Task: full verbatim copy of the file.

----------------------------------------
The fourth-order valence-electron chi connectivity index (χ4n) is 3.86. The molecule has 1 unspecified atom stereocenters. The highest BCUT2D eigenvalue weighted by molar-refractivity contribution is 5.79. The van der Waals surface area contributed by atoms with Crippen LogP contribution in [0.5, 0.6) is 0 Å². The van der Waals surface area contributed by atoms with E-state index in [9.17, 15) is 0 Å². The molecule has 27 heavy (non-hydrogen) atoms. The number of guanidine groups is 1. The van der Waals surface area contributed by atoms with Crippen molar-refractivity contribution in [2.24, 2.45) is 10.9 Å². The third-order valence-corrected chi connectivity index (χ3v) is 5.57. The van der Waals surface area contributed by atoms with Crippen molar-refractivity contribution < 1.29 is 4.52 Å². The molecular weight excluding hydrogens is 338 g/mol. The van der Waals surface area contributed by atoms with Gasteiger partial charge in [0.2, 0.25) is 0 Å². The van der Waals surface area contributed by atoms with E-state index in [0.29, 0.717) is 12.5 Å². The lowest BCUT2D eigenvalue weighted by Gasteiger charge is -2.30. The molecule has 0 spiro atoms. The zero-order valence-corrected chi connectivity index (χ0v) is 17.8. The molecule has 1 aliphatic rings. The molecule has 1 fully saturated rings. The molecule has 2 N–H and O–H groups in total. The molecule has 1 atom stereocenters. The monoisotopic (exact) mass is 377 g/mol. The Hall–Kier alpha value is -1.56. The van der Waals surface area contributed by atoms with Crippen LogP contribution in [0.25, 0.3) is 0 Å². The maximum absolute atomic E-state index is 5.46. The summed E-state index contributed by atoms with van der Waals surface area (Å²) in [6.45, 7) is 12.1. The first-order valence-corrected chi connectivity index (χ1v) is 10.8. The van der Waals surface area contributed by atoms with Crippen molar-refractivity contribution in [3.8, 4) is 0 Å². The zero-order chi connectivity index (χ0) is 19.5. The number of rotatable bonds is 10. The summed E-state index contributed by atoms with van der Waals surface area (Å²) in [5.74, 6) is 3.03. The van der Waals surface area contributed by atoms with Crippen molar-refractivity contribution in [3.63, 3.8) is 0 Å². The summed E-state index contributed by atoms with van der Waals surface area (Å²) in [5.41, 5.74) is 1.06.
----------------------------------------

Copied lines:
The fourth-order valence-electron chi connectivity index (χ4n) is 3.86. The molecule has 1 unspecified atom stereocenters. The highest BCUT2D eigenvalue weighted by molar-refractivity contribution is 5.79. The van der Waals surface area contributed by atoms with Crippen LogP contribution in [0.5, 0.6) is 0 Å². The van der Waals surface area contributed by atoms with E-state index in [9.17, 15) is 0 Å². The molecule has 27 heavy (non-hydrogen) atoms. The number of guanidine groups is 1. The van der Waals surface area contributed by atoms with Crippen molar-refractivity contribution in [2.24, 2.45) is 10.9 Å². The third-order valence-corrected chi connectivity index (χ3v) is 5.57. The van der Waals surface area contributed by atoms with Crippen molar-refractivity contribution < 1.29 is 4.52 Å². The molecular weight excluding hydrogens is 338 g/mol. The van der Waals surface area contributed by atoms with Gasteiger partial charge in [0.2, 0.25) is 0 Å². The van der Waals surface area contributed by atoms with E-state index in [0.29, 0.717) is 12.5 Å². The lowest BCUT2D eigenvalue weighted by Gasteiger charge is -2.30. The molecule has 0 spiro atoms. The zero-order valence-corrected chi connectivity index (χ0v) is 17.8. The molecule has 1 aliphatic rings. The molecule has 1 fully saturated rings. The molecule has 2 N–H and O–H groups in total. The molecule has 1 atom stereocenters. The monoisotopic (exact) mass is 377 g/mol. The Hall–Kier alpha value is -1.56. The van der Waals surface area contributed by atoms with Crippen LogP contribution in [0.25, 0.3) is 0 Å². The maximum absolute atomic E-state index is 5.46. The summed E-state index contributed by atoms with van der Waals surface area (Å²) in [6.45, 7) is 12.1. The first-order valence-corrected chi connectivity index (χ1v) is 10.8. The van der Waals surface area contributed by atoms with Crippen molar-refractivity contribution in [3.8, 4) is 0 Å². The zero-order chi connectivity index (χ0) is 19.5. The number of rotatable bonds is 10. The summed E-state index contributed by atoms with van der Waals surface area (Å²) in [5.74, 6) is 3.03. The van der Waals surface area contributed by atoms with Crippen molar-refractivity contribution in [3.63, 3.8) is 0 Å². The summed E-state index contributed by atoms with van der Waals surface area (Å²) in [5.41, 5.74) is 1.06.